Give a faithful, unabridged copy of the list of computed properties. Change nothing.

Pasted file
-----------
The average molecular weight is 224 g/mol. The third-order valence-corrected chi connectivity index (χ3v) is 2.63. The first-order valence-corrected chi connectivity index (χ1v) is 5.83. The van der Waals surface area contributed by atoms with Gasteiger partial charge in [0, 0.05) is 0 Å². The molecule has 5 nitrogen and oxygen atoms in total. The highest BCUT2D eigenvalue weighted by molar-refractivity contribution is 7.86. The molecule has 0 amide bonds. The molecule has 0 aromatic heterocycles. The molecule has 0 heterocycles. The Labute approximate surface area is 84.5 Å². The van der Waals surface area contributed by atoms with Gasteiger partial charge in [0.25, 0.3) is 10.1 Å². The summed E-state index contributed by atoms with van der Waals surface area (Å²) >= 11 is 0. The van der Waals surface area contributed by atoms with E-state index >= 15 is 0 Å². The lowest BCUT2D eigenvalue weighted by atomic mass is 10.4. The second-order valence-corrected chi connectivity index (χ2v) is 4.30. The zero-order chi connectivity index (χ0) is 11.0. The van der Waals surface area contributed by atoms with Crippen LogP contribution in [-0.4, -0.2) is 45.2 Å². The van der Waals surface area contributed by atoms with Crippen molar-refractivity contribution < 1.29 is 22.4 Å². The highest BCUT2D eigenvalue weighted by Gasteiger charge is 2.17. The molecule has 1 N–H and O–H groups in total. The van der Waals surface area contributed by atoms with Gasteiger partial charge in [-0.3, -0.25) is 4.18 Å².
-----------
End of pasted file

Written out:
The average molecular weight is 224 g/mol. The third-order valence-corrected chi connectivity index (χ3v) is 2.63. The first-order valence-corrected chi connectivity index (χ1v) is 5.83. The van der Waals surface area contributed by atoms with Gasteiger partial charge in [0, 0.05) is 0 Å². The molecule has 5 nitrogen and oxygen atoms in total. The highest BCUT2D eigenvalue weighted by molar-refractivity contribution is 7.86. The molecule has 0 amide bonds. The molecule has 0 aromatic heterocycles. The molecule has 0 heterocycles. The Labute approximate surface area is 84.5 Å². The van der Waals surface area contributed by atoms with Gasteiger partial charge in [0.25, 0.3) is 10.1 Å². The summed E-state index contributed by atoms with van der Waals surface area (Å²) >= 11 is 0. The van der Waals surface area contributed by atoms with E-state index >= 15 is 0 Å². The lowest BCUT2D eigenvalue weighted by atomic mass is 10.4. The second-order valence-corrected chi connectivity index (χ2v) is 4.30. The zero-order chi connectivity index (χ0) is 11.0. The van der Waals surface area contributed by atoms with Crippen LogP contribution in [-0.4, -0.2) is 45.2 Å². The van der Waals surface area contributed by atoms with Crippen molar-refractivity contribution < 1.29 is 22.4 Å². The highest BCUT2D eigenvalue weighted by Gasteiger charge is 2.17. The molecule has 1 N–H and O–H groups in total. The van der Waals surface area contributed by atoms with Gasteiger partial charge in [-0.3, -0.25) is 4.18 Å².